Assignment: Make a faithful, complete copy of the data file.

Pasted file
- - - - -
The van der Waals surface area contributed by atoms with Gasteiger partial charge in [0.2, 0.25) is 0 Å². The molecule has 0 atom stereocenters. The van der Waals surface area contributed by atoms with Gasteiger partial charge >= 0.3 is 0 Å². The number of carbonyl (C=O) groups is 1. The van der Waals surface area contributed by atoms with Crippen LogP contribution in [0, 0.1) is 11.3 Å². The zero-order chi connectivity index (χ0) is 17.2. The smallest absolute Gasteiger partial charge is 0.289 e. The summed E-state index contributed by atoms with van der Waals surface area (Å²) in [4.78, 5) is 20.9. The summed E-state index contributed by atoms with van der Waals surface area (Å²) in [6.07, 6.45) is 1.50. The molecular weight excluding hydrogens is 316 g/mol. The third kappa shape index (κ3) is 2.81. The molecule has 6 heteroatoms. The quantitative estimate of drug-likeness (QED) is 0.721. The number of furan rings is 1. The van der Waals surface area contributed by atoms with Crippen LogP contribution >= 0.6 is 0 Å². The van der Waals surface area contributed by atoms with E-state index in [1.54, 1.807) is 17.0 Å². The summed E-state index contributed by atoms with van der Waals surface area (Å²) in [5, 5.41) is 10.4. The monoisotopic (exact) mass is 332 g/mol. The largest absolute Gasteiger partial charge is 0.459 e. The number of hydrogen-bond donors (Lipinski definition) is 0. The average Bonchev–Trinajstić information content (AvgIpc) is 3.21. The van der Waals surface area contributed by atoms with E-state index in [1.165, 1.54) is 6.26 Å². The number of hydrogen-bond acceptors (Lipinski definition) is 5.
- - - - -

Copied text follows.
The van der Waals surface area contributed by atoms with Gasteiger partial charge in [0.2, 0.25) is 0 Å². The molecule has 0 atom stereocenters. The van der Waals surface area contributed by atoms with Gasteiger partial charge >= 0.3 is 0 Å². The number of carbonyl (C=O) groups is 1. The van der Waals surface area contributed by atoms with Crippen LogP contribution in [0, 0.1) is 11.3 Å². The zero-order chi connectivity index (χ0) is 17.2. The smallest absolute Gasteiger partial charge is 0.289 e. The summed E-state index contributed by atoms with van der Waals surface area (Å²) in [4.78, 5) is 20.9. The summed E-state index contributed by atoms with van der Waals surface area (Å²) in [6.07, 6.45) is 1.50. The molecular weight excluding hydrogens is 316 g/mol. The third kappa shape index (κ3) is 2.81. The molecule has 6 heteroatoms. The quantitative estimate of drug-likeness (QED) is 0.721. The number of furan rings is 1. The van der Waals surface area contributed by atoms with Crippen LogP contribution >= 0.6 is 0 Å². The van der Waals surface area contributed by atoms with E-state index in [1.54, 1.807) is 17.0 Å². The summed E-state index contributed by atoms with van der Waals surface area (Å²) in [5, 5.41) is 10.4. The monoisotopic (exact) mass is 332 g/mol. The largest absolute Gasteiger partial charge is 0.459 e. The number of hydrogen-bond donors (Lipinski definition) is 0. The average Bonchev–Trinajstić information content (AvgIpc) is 3.21. The van der Waals surface area contributed by atoms with E-state index in [1.165, 1.54) is 6.26 Å². The number of hydrogen-bond acceptors (Lipinski definition) is 5.